In an ultra violent society of the future which has become so denatured as to exclude compassion, Paul Esterhazy is a killer with a head for logic and a mind for Wittgenstein. He has a rare genetic disposition which makes him a likely candidate for mass murder. By hacking into a government computer he manages to find a list of other potential killers. He then sets about exterminating them.
In an effort to contain Esterhazy, Chief Inspector Jackowicz must try and capture him to limit the damage. However, under pressure from the Home Office an attempt is made to use Esterhazy's philosophy against him, i.e. force him to take his own life. Ironically it is left to C.I. Jackowicz to save Esterhazy from himself - but can she do it.
This book engages the reader by firstly spinning a carefull web of Esterhazys mind and then finally ensnaring the reader within it. The best thing about this book is that an entire 'mindspell' becomes apparent and, despite its title, no prior knowledge of philosophy is needed.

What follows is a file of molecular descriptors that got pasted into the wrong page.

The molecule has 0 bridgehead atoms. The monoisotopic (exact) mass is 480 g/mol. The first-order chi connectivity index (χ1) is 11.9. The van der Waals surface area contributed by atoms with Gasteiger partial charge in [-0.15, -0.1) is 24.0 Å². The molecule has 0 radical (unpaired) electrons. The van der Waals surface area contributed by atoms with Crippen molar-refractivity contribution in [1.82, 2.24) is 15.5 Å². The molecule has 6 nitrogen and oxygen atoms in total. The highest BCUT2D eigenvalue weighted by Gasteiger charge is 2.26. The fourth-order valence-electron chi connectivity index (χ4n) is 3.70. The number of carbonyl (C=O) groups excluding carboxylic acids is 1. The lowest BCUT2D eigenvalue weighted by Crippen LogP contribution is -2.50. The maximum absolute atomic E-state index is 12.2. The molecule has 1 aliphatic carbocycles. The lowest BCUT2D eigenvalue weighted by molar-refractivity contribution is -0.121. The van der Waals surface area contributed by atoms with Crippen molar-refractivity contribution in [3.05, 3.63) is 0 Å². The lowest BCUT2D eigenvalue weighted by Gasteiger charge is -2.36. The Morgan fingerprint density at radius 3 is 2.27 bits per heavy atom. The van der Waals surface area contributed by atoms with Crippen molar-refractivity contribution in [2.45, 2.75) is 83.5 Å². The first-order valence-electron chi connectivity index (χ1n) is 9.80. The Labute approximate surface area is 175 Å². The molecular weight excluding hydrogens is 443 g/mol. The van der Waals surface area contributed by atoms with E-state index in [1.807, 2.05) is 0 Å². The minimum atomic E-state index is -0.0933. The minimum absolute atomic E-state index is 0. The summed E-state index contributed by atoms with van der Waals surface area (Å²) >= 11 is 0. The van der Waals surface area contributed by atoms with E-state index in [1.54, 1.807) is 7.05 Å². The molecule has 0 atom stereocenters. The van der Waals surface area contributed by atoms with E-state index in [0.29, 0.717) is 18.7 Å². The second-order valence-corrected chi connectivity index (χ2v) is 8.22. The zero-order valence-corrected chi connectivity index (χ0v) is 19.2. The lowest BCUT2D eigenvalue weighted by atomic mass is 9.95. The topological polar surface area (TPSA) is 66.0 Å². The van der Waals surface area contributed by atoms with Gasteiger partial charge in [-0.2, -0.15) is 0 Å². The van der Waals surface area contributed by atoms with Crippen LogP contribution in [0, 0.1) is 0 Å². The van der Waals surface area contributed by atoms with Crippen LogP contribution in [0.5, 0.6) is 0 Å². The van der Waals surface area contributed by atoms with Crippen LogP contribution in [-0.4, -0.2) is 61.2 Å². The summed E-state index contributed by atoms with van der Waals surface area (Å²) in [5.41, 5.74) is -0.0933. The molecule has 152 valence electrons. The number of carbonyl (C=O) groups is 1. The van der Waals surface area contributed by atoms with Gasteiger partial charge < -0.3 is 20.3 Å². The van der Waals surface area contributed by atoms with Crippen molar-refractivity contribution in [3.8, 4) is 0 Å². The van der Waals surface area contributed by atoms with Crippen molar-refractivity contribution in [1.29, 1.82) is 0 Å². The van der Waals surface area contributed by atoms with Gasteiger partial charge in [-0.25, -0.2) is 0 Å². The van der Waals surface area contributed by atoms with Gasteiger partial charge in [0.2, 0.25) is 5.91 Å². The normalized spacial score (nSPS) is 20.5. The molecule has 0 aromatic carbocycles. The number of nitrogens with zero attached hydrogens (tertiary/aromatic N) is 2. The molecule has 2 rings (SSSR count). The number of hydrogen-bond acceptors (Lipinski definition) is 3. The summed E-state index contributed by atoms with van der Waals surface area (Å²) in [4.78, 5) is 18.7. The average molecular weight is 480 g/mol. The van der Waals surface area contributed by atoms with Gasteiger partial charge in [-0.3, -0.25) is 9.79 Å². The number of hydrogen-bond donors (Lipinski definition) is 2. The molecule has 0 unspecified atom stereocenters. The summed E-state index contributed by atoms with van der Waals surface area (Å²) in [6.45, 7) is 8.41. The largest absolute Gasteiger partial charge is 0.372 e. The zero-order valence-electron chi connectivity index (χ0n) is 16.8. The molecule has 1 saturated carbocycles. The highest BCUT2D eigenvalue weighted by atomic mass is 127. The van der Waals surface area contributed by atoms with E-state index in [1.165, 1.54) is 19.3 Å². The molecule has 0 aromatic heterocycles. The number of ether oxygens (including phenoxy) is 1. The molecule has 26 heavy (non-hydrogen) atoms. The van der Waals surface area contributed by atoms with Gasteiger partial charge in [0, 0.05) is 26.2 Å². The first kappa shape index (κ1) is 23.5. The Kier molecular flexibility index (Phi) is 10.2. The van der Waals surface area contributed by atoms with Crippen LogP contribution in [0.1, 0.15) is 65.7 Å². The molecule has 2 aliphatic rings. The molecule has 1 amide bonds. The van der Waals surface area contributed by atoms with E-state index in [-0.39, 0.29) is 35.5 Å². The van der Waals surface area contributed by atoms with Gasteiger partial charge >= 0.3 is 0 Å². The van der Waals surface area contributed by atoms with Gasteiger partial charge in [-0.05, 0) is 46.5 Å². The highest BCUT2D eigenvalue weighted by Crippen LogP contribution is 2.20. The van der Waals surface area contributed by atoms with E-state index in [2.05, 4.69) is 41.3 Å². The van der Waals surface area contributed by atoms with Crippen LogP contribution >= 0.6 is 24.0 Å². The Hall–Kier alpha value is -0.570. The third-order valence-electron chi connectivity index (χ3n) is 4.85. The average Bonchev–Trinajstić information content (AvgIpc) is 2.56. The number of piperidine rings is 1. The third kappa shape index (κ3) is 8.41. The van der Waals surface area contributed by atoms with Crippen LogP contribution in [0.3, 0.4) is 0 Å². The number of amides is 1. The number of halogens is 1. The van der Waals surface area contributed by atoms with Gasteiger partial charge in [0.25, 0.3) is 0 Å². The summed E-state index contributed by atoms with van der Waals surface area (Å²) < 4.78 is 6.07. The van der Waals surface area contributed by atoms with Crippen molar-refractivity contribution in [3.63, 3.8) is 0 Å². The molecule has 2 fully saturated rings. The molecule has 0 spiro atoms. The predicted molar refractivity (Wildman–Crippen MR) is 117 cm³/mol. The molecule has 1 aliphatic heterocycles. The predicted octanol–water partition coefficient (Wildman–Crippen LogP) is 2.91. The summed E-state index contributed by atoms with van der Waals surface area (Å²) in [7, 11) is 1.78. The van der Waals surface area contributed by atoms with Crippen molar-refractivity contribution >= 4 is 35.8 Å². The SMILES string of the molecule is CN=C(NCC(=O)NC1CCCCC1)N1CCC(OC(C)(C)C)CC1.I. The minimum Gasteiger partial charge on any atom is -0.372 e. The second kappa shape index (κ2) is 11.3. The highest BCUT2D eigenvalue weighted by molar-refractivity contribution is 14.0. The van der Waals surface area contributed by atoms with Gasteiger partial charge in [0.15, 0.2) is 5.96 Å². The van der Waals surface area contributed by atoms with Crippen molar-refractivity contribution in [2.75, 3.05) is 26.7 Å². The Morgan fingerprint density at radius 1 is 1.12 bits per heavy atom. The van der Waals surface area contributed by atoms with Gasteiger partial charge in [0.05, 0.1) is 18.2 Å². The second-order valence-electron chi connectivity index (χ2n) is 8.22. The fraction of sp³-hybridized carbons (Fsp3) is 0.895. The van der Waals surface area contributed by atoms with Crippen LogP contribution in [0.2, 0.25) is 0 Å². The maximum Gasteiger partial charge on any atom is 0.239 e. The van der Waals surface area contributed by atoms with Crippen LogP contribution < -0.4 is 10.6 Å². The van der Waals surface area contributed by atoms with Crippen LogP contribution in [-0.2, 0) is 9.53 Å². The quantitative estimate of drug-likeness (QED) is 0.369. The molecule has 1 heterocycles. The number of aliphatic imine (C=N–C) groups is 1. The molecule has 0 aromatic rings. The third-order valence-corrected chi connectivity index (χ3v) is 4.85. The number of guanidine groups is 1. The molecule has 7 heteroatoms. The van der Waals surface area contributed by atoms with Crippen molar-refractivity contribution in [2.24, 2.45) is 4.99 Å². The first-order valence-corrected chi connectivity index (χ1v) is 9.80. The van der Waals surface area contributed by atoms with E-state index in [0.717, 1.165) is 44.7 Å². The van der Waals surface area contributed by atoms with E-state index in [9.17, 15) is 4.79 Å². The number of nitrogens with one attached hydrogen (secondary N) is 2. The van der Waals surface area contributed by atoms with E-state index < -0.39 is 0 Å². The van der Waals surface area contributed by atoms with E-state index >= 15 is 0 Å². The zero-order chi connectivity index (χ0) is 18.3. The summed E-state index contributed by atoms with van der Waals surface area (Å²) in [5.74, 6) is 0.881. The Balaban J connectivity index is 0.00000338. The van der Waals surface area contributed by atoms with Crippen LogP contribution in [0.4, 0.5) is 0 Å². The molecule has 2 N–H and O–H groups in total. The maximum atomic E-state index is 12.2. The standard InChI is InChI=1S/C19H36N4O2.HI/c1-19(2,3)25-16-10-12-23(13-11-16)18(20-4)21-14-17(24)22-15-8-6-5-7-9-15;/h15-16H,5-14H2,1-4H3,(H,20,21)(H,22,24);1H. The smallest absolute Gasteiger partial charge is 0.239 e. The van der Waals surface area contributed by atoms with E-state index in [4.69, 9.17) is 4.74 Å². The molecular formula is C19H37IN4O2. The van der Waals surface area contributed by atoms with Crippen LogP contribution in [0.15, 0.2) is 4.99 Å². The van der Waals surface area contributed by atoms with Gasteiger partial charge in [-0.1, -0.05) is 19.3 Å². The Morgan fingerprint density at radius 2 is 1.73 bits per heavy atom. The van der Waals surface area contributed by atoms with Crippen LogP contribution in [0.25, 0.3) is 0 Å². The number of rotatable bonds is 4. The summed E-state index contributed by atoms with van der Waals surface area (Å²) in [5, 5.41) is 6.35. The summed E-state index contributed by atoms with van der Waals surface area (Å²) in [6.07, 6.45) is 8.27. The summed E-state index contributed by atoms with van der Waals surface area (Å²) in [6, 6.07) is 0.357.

On a personal note, this book inspired me to write a screenplay based upon it. However, I appear to have been beaten to the rights - still, I can't wait for the movie!
I don't want to give away the plot, but suffice it to say that Kerr's Earth of the 2020's is a dystopia in the classic tradition. On the surface, everything is OK, as technology has made work easier and play more intense. At the same time, though, the technology has subtly stolen the freedom of the indivdual and blurred the lines between right and wrong. As a result, the villain lives in a world where a logical moral argument can be made for the murder of society's undesirables. Is murder wrong if it removes potentially dangerous (genetically identified) people from society?
"A Philosophical Investigation" succeeds as a futuristic thriller without any literary pretensions. The characters are deep and well drawn, and the future England is realistic. However, it is those "literary pretensions", that set this novel apart and that will leave you thinking. Enjoy!